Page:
•→    Yet, while Forever… takes subtle turns throughout its runtime, it’s an LP that generally stays the course for what we’d expect the duo to produce for a follow~up. There’s no grand departure, but despite its slight predictability, Whitney accordingly rouse and summon a charming ethos that round their new batch of songs into a striking collection, one that’s sure to find its way on a most everyone’s year~end lists. “Used to Be Lonely” swells quietly while Erhlich’s vocals expectedly soar, but occasionally come over as slightly arduous, as his projection over~resonates. But even as he pushes his falsetto’s range to its limit, it’s a minor grievance because Whitney are still a young band: still evolving, still aspiring, and taking the proper risks to counter. The LP’s shortest, all~instrumental cut, “Rhododendron” proves this tact. Garnished with jazz touchstones, its groove settles in for around two minutes as a pleasant mid~point for Forever… before cutting out.
•→    Tracks like “Valleys (My Love)” and “My Life Alone” saunter along, relaxed as ever — a direction the entire LP takes, but even comparatively to Light…, Forever… could easily be seen as an extension, even though it poses a different message. Albeit, despite their overlap, Whitney distinguish themselves rather solemnly here. They don’t appear to be in this mad~dash rush to solidify themselves whereas that was a minor issue with the Smith Westerns, a vibe that oftentimes felt forced, particularly due to Omari’s overconfidence, which hindered them greatly. But as you observe a live Whitney set or listen to their songs, it’s clear what’s being projected: there’s camaraderie between them, a theme that encapsulates the LP. There’s an authenticity and there’s sincerity within it — something tried and true. Forever…, described as an LP around partnership, is passionately displayed, a love and a steadfastness that Erhlich and Kakacek have expertly strung through until it beams like white light.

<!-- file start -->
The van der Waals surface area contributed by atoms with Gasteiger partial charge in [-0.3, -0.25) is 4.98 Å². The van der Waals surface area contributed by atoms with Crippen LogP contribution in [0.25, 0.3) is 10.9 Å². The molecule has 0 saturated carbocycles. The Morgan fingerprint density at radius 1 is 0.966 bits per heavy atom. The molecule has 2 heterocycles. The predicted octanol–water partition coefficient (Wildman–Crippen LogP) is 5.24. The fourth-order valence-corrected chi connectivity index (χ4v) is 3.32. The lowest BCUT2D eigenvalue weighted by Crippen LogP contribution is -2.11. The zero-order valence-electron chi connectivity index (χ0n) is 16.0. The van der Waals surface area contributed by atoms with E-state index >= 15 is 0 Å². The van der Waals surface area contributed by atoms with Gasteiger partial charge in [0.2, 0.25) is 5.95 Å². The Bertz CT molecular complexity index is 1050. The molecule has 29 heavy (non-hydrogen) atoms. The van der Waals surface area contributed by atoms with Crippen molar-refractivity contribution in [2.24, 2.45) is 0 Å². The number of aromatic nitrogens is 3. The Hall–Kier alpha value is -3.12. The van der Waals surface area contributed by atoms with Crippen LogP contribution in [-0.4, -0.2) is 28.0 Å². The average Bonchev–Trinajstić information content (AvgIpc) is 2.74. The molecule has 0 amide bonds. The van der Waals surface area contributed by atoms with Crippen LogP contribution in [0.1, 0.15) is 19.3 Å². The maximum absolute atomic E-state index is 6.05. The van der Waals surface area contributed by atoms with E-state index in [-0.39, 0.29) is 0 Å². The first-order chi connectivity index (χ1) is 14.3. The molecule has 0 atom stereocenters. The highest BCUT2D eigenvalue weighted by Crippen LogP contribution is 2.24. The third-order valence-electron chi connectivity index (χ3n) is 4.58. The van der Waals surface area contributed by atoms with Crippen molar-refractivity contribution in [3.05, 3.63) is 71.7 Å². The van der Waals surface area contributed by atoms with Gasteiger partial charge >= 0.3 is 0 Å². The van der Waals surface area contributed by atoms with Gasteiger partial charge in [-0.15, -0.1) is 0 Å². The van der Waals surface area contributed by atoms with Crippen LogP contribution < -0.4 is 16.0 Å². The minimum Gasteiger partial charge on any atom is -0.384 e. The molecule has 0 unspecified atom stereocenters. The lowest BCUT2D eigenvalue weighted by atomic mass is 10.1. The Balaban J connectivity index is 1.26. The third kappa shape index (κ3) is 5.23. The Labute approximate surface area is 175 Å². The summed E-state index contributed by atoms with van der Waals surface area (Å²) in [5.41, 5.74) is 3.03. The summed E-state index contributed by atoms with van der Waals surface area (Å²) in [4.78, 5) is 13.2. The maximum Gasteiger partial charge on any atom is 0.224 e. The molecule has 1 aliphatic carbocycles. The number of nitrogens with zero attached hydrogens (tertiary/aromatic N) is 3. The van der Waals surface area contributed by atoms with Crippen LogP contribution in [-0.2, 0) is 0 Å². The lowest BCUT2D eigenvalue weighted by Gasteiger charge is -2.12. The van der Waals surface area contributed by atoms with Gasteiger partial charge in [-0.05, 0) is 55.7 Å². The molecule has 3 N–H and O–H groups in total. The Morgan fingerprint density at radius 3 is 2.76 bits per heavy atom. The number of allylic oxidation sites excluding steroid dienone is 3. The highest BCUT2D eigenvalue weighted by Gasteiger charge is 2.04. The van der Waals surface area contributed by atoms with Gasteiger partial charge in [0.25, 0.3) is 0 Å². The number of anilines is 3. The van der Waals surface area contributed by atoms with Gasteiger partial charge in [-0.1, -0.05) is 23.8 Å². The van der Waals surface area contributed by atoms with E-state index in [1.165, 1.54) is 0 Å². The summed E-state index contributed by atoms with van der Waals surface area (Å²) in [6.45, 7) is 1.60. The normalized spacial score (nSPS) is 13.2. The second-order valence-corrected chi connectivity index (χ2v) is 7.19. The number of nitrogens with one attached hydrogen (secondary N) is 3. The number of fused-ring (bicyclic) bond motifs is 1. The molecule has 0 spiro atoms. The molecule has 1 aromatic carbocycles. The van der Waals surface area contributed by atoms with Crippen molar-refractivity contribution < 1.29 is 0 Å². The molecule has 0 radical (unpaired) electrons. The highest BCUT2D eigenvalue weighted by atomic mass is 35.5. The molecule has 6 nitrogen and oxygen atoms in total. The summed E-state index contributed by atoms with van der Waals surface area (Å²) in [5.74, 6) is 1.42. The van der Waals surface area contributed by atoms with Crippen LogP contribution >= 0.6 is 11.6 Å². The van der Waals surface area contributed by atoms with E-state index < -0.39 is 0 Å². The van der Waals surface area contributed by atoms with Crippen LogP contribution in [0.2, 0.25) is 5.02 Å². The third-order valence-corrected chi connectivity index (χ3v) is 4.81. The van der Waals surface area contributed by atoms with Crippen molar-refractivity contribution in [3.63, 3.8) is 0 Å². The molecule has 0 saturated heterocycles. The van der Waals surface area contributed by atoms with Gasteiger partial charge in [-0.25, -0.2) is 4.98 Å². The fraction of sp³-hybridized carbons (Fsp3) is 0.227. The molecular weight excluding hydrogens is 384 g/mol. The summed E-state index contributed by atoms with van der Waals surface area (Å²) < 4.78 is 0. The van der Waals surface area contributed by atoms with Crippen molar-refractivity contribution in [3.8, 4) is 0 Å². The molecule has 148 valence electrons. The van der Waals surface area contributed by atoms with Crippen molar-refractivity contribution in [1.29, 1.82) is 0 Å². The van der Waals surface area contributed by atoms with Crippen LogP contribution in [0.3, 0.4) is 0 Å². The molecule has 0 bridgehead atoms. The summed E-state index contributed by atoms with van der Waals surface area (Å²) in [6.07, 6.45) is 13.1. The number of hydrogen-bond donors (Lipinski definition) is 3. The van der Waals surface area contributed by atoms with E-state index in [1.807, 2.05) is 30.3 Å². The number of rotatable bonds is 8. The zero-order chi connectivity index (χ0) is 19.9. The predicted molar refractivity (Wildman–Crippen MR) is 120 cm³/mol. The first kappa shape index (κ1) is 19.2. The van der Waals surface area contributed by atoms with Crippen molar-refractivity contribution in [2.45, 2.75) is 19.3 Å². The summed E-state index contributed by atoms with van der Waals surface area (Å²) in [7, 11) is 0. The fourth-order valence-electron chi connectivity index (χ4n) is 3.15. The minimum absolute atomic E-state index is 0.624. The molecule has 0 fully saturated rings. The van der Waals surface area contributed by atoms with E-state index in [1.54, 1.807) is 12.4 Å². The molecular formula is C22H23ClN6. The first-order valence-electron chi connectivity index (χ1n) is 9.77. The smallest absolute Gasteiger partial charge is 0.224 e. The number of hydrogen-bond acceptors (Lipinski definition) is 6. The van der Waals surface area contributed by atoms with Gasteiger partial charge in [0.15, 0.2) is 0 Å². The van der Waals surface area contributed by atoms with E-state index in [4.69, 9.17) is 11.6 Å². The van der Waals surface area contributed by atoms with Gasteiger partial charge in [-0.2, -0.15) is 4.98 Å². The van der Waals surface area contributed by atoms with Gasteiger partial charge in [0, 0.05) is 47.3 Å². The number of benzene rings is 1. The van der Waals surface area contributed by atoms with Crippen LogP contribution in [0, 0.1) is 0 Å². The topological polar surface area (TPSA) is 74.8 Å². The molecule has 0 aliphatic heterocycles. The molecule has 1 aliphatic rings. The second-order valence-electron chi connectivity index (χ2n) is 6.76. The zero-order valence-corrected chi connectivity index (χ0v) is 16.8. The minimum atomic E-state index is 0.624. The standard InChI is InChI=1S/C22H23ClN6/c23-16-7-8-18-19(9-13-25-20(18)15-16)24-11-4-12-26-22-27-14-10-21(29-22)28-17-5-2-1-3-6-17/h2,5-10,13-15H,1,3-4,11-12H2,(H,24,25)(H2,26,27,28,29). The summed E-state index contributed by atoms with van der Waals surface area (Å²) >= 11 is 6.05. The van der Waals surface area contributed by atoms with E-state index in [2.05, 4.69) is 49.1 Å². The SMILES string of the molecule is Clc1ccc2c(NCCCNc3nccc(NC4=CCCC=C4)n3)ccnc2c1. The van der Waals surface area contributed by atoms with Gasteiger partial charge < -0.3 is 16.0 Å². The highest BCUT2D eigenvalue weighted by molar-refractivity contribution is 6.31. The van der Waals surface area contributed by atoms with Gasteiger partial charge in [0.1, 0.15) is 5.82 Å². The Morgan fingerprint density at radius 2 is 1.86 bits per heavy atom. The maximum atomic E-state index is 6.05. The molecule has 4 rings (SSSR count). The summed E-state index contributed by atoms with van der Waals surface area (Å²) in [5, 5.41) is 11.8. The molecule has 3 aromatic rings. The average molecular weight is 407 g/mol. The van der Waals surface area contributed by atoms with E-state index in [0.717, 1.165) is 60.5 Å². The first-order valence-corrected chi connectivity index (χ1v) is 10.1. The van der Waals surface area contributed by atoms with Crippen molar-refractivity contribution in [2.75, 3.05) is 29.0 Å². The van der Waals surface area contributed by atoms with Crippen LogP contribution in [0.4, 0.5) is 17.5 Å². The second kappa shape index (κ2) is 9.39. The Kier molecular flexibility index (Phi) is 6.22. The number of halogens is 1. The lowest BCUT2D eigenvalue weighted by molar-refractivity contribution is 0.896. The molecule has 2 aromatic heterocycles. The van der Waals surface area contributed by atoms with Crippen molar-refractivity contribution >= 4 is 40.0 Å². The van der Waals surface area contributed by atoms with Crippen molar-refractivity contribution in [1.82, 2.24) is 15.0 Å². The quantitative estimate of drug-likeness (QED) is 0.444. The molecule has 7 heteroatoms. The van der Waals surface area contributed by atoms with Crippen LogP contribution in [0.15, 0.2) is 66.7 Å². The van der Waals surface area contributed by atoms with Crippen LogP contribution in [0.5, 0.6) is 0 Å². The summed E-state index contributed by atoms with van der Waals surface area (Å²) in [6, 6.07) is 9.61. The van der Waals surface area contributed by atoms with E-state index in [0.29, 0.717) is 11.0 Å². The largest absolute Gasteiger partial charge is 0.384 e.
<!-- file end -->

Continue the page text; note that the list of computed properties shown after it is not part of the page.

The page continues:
•→    Still, while Forever… stands as a cohesive work, its last three songs stand out, containing some of Whitney’s most powerful writing to date. “Day & Night”’s quiet twang rollicks along with whimsey whereas “Friend of Mine” serves as an intimate ode to the ones we hold dear in our hearts. LP closer, “Forever Turned Around” stands as a soothing send~off — a track with minimal percussion varietions and sophisticated arrangements as Erhlich’s vocals are upfront and dazzling.
•→    Whitney accomplish a grandeur all their own on Forever…, finding themselves, right now, exactly where they should be.
•→ https://www.thelineofbestfit.com/